In the midst of life there is death. In Wilfred Price’s life there only seems to be death and he is struggling with the personal quest to find a life to be alive in. He knows amongst all the death he encounters we are all alive.
When an invitation to a picnic with Grace, a girl in a yellow dress, on a sunny day prompts a rather rash and impulsive question by Wilfred, all of a sudden he finds that he is alive. However, he soon begins to regret his rash question and has to find the courage to tell Grace the truth.
Grace is keeping secrets of her own and little does Wilfred know that actually his impulsive question has led him to solve a problem for Grace but incur the wrath of Grace’s father. Putting in jeopardy his own position within the local community. Gossip would be able to ruin his growing business of Funeral Director and he strives to be the best, as the title of the novel suggests. Ever present in his thoughts are the teachings of his master and Wilfred uses these to keep himself in check throughout the book.
And so this rather slow and thoughtful story meanders on as Grace and Wilfred exist together but so far apart. Wilfred seeks solace in his work and with conversations with his father, realises that you cannot live a whole life of unhappiness. Wilfred discovers the confidence he needs through the love of someone else, but he must remain true, and he is utterly confused as to the right thing to do and the right way to go about it. Dealing with death seems easier.
Grace has to deal with her family, her father the local doctor and her mother are rather pious and despite the happy outcome they desire, they seem to be grieving the loss a daughter her being ever present whilst rejoicing in their son, who has gone off to fight in the Army. Grace needs to do something to gain their attention.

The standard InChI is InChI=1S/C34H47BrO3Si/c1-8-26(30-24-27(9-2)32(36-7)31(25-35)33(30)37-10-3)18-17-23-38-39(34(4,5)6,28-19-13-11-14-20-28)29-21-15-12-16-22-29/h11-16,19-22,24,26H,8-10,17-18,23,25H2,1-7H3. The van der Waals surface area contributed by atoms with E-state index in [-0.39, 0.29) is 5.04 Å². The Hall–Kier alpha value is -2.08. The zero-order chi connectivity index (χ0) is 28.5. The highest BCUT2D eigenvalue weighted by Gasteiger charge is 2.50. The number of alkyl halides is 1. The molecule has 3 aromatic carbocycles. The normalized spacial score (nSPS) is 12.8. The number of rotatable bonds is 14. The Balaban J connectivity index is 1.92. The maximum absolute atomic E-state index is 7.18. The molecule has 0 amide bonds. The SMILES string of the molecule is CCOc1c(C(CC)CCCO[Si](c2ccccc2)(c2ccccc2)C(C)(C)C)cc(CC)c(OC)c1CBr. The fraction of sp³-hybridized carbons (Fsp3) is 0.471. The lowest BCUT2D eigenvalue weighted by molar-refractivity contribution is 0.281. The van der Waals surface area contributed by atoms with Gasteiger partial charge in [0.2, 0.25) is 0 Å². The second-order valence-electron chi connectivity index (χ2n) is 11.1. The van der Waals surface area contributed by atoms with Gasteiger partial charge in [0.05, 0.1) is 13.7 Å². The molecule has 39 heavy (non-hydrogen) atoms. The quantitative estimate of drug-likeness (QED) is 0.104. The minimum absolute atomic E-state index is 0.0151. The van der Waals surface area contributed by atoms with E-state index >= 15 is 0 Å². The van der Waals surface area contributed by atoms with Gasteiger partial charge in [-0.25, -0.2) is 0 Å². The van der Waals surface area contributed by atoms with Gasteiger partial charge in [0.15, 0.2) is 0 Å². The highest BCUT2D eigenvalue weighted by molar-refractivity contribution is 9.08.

The turning point of the novel, is somewhat of a surprise, although I did have my suspicions and the ending leaves open many unanswered questions and possibly there could be more to come. I wanted to know how well Wilfred Price gets on as being the purveyor of superior funerals. I cared about Grace and was rather angry with her parent’s attitude. I enjoyed hearing Wilfred’s father speak and the advice he gave as well as learning about life in a small community reeling still from the aftermath of the First World War and the influenza outbreak and trying to restart many stopped lives, whilst in the midst of this life there is still death. A short story which actually could be so much longer, but it did not need to be. Captured just right.
I have to confess my morbid curiosity was the reason I chose this book to read. Not expecting something gruesome just how funerals and death is dealt with. However, I got more, it is a slow story as I mention in my review, but I don’t mean that it was not going fast enough, it was going at the pace it should have done – slow and gentle. All reflective of the blossoming relationships in the novel that develop.
I look forward to seeing what else this author writes.